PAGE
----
Origins of Common-Law Restrictions on Water Transfers: Groundwater Law in Nineteenth-Century California
Mark Kanazawa ()
The Journal of Legal Studies, 2003, vol. 32, issue 1, 153-180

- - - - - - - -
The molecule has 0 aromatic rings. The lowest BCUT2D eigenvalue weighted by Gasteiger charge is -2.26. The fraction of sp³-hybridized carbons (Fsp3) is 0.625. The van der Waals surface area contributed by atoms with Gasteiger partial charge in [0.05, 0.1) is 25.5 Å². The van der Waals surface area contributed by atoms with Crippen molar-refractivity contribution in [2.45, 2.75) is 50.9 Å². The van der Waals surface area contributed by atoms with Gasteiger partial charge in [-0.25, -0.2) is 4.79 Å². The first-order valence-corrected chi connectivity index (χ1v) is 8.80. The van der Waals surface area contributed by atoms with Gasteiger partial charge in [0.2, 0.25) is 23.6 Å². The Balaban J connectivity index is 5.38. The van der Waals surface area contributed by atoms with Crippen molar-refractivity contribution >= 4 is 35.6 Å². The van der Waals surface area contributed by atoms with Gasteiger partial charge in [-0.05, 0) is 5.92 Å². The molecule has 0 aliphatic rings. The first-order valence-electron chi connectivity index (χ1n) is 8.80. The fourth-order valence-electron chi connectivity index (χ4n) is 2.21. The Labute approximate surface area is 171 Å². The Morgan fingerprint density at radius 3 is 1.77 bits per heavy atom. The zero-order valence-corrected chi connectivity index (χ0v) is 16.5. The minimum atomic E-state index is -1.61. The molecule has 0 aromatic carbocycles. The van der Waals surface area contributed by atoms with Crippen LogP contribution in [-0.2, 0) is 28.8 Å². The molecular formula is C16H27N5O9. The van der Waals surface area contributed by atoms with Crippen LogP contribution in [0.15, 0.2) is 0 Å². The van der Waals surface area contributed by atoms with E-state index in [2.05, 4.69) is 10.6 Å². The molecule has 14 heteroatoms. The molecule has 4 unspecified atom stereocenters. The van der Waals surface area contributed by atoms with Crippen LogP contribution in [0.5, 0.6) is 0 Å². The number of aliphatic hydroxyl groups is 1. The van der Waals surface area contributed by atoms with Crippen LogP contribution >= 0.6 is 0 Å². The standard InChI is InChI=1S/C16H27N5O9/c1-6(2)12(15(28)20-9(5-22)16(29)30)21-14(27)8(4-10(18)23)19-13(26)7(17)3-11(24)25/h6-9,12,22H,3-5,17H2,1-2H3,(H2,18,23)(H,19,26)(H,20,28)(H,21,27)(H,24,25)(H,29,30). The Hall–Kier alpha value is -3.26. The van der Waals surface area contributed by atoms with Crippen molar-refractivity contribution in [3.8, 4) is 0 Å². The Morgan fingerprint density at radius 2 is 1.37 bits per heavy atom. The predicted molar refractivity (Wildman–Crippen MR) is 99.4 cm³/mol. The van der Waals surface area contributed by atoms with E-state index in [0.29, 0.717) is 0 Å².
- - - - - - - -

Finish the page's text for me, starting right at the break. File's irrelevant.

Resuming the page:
Despite the fact that court-mandated restrictions on voluntary transfers of water are common throughout the western United States, we currently lack a good economic understanding of the historical origins of many of those restrictions. In nineteenth-century California, groundwater law evolved from an initial regime of virtually no legal restrictions on transfers to one of significant restrictions after the turn of the century. This doctrinal shift was given partial impetus by increasing scientific understanding of groundwater flows, which was reflected in increasingly sophisticated court rulings. However, it was a dramatic deterioration in groundwater conditions in southern California around the turn of the century that triggered a significant change in the court treatment of groundwater transfers. This deterioration resulted from drought conditions and a secular expansion in irrigated agriculture during the 1890s and major technological improvements that made large-scale groundwater pumping increasingly economical.
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